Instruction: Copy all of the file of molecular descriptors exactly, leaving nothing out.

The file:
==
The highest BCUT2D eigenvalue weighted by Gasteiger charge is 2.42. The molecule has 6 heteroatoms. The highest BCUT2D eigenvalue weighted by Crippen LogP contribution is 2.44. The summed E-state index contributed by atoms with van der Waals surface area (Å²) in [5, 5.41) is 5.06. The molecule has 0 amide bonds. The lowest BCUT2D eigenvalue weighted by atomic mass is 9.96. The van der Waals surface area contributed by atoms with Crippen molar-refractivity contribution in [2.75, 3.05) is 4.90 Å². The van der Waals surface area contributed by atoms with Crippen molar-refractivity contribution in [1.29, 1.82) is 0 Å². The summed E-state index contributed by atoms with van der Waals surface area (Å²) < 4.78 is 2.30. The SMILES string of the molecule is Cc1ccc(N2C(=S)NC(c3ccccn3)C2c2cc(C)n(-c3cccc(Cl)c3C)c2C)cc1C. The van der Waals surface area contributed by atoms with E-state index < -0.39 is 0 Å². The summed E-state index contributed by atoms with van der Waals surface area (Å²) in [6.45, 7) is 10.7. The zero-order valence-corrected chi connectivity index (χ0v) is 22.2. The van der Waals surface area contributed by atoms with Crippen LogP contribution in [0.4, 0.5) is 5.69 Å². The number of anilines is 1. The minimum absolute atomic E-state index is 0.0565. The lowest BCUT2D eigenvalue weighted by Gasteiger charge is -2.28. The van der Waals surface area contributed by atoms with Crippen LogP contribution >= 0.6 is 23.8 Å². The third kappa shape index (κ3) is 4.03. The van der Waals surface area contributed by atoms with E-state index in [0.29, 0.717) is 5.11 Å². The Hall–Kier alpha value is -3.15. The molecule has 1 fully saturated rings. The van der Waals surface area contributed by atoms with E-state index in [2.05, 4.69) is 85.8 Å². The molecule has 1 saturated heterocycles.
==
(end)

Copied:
The highest BCUT2D eigenvalue weighted by Gasteiger charge is 2.42. The molecule has 6 heteroatoms. The highest BCUT2D eigenvalue weighted by Crippen LogP contribution is 2.44. The summed E-state index contributed by atoms with van der Waals surface area (Å²) in [5, 5.41) is 5.06. The molecule has 0 amide bonds. The lowest BCUT2D eigenvalue weighted by atomic mass is 9.96. The van der Waals surface area contributed by atoms with Crippen molar-refractivity contribution in [2.75, 3.05) is 4.90 Å². The van der Waals surface area contributed by atoms with Crippen molar-refractivity contribution in [1.29, 1.82) is 0 Å². The summed E-state index contributed by atoms with van der Waals surface area (Å²) < 4.78 is 2.30. The SMILES string of the molecule is Cc1ccc(N2C(=S)NC(c3ccccn3)C2c2cc(C)n(-c3cccc(Cl)c3C)c2C)cc1C. The van der Waals surface area contributed by atoms with E-state index < -0.39 is 0 Å². The summed E-state index contributed by atoms with van der Waals surface area (Å²) in [6.45, 7) is 10.7. The zero-order valence-corrected chi connectivity index (χ0v) is 22.2. The van der Waals surface area contributed by atoms with Crippen LogP contribution in [0.4, 0.5) is 5.69 Å². The number of anilines is 1. The minimum absolute atomic E-state index is 0.0565. The lowest BCUT2D eigenvalue weighted by Gasteiger charge is -2.28. The van der Waals surface area contributed by atoms with Crippen LogP contribution >= 0.6 is 23.8 Å². The third kappa shape index (κ3) is 4.03. The van der Waals surface area contributed by atoms with E-state index in [0.29, 0.717) is 5.11 Å². The Hall–Kier alpha value is -3.15. The molecule has 1 fully saturated rings. The van der Waals surface area contributed by atoms with E-state index in [2.05, 4.69) is 85.8 Å². The molecule has 1 saturated heterocycles.